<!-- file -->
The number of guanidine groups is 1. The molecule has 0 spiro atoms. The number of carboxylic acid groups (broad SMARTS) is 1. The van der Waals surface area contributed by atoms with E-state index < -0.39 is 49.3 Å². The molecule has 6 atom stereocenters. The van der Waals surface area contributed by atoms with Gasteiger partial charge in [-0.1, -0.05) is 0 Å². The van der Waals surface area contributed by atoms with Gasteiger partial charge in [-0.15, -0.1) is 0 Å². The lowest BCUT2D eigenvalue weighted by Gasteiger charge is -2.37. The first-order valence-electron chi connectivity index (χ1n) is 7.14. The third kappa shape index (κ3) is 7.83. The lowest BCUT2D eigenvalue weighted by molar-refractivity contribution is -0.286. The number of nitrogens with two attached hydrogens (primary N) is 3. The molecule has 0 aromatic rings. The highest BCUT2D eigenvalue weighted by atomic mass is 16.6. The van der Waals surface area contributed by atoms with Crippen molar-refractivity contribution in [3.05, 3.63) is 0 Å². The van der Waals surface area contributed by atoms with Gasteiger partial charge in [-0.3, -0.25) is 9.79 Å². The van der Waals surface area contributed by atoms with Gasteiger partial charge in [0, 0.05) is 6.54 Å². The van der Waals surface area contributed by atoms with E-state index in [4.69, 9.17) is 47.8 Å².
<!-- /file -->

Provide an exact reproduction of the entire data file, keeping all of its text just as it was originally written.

The number of guanidine groups is 1. The molecule has 0 spiro atoms. The number of carboxylic acid groups (broad SMARTS) is 1. The van der Waals surface area contributed by atoms with E-state index < -0.39 is 49.3 Å². The molecule has 6 atom stereocenters. The van der Waals surface area contributed by atoms with Gasteiger partial charge in [-0.1, -0.05) is 0 Å². The van der Waals surface area contributed by atoms with Gasteiger partial charge in [-0.15, -0.1) is 0 Å². The lowest BCUT2D eigenvalue weighted by Gasteiger charge is -2.37. The first-order valence-electron chi connectivity index (χ1n) is 7.14. The third kappa shape index (κ3) is 7.83. The lowest BCUT2D eigenvalue weighted by molar-refractivity contribution is -0.286. The number of nitrogens with two attached hydrogens (primary N) is 3. The molecule has 0 aromatic rings. The highest BCUT2D eigenvalue weighted by atomic mass is 16.6. The van der Waals surface area contributed by atoms with Crippen molar-refractivity contribution in [3.05, 3.63) is 0 Å². The van der Waals surface area contributed by atoms with Gasteiger partial charge in [-0.3, -0.25) is 9.79 Å². The van der Waals surface area contributed by atoms with Gasteiger partial charge in [0, 0.05) is 6.54 Å². The van der Waals surface area contributed by atoms with E-state index in [4.69, 9.17) is 47.8 Å².